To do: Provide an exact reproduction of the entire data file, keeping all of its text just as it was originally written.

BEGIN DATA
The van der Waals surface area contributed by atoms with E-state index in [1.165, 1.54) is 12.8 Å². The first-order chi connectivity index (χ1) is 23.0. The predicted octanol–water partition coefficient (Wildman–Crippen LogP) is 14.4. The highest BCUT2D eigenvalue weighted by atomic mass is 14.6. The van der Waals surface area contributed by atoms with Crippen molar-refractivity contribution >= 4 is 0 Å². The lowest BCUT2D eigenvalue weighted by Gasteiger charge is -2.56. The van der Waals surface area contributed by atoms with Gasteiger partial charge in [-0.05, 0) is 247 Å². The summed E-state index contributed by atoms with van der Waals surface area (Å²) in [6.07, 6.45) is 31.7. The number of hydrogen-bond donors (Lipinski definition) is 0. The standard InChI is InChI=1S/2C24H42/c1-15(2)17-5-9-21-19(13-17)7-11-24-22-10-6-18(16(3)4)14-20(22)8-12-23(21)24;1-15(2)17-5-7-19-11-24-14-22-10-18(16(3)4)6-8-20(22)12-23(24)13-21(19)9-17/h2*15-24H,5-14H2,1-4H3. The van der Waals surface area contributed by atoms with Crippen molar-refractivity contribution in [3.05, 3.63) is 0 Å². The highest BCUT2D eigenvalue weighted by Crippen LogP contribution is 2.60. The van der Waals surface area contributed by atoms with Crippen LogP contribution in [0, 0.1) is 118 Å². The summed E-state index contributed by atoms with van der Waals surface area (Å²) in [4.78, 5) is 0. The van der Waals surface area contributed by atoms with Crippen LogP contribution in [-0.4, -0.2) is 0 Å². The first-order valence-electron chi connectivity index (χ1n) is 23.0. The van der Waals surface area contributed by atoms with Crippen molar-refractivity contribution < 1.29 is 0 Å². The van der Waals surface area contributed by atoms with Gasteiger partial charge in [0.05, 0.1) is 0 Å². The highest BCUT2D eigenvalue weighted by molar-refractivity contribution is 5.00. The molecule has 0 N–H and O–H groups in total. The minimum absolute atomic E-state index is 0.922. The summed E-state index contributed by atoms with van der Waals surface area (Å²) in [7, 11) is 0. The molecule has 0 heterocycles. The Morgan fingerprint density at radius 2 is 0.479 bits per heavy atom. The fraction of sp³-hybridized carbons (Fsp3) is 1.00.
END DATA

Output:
The van der Waals surface area contributed by atoms with E-state index in [1.165, 1.54) is 12.8 Å². The first-order chi connectivity index (χ1) is 23.0. The predicted octanol–water partition coefficient (Wildman–Crippen LogP) is 14.4. The highest BCUT2D eigenvalue weighted by atomic mass is 14.6. The van der Waals surface area contributed by atoms with Crippen molar-refractivity contribution >= 4 is 0 Å². The lowest BCUT2D eigenvalue weighted by Gasteiger charge is -2.56. The van der Waals surface area contributed by atoms with Gasteiger partial charge in [-0.05, 0) is 247 Å². The summed E-state index contributed by atoms with van der Waals surface area (Å²) in [6.07, 6.45) is 31.7. The number of hydrogen-bond donors (Lipinski definition) is 0. The standard InChI is InChI=1S/2C24H42/c1-15(2)17-5-9-21-19(13-17)7-11-24-22-10-6-18(16(3)4)14-20(22)8-12-23(21)24;1-15(2)17-5-7-19-11-24-14-22-10-18(16(3)4)6-8-20(22)12-23(24)13-21(19)9-17/h2*15-24H,5-14H2,1-4H3. The van der Waals surface area contributed by atoms with Crippen molar-refractivity contribution in [3.05, 3.63) is 0 Å². The highest BCUT2D eigenvalue weighted by Crippen LogP contribution is 2.60. The van der Waals surface area contributed by atoms with Crippen LogP contribution in [0, 0.1) is 118 Å². The summed E-state index contributed by atoms with van der Waals surface area (Å²) in [4.78, 5) is 0. The van der Waals surface area contributed by atoms with Crippen LogP contribution in [-0.4, -0.2) is 0 Å². The first-order valence-electron chi connectivity index (χ1n) is 23.0. The van der Waals surface area contributed by atoms with Crippen molar-refractivity contribution < 1.29 is 0 Å². The van der Waals surface area contributed by atoms with Gasteiger partial charge in [0.05, 0.1) is 0 Å². The highest BCUT2D eigenvalue weighted by molar-refractivity contribution is 5.00. The molecule has 0 N–H and O–H groups in total. The minimum absolute atomic E-state index is 0.922. The summed E-state index contributed by atoms with van der Waals surface area (Å²) in [7, 11) is 0. The molecule has 0 heterocycles. The Morgan fingerprint density at radius 2 is 0.479 bits per heavy atom. The fraction of sp³-hybridized carbons (Fsp3) is 1.00.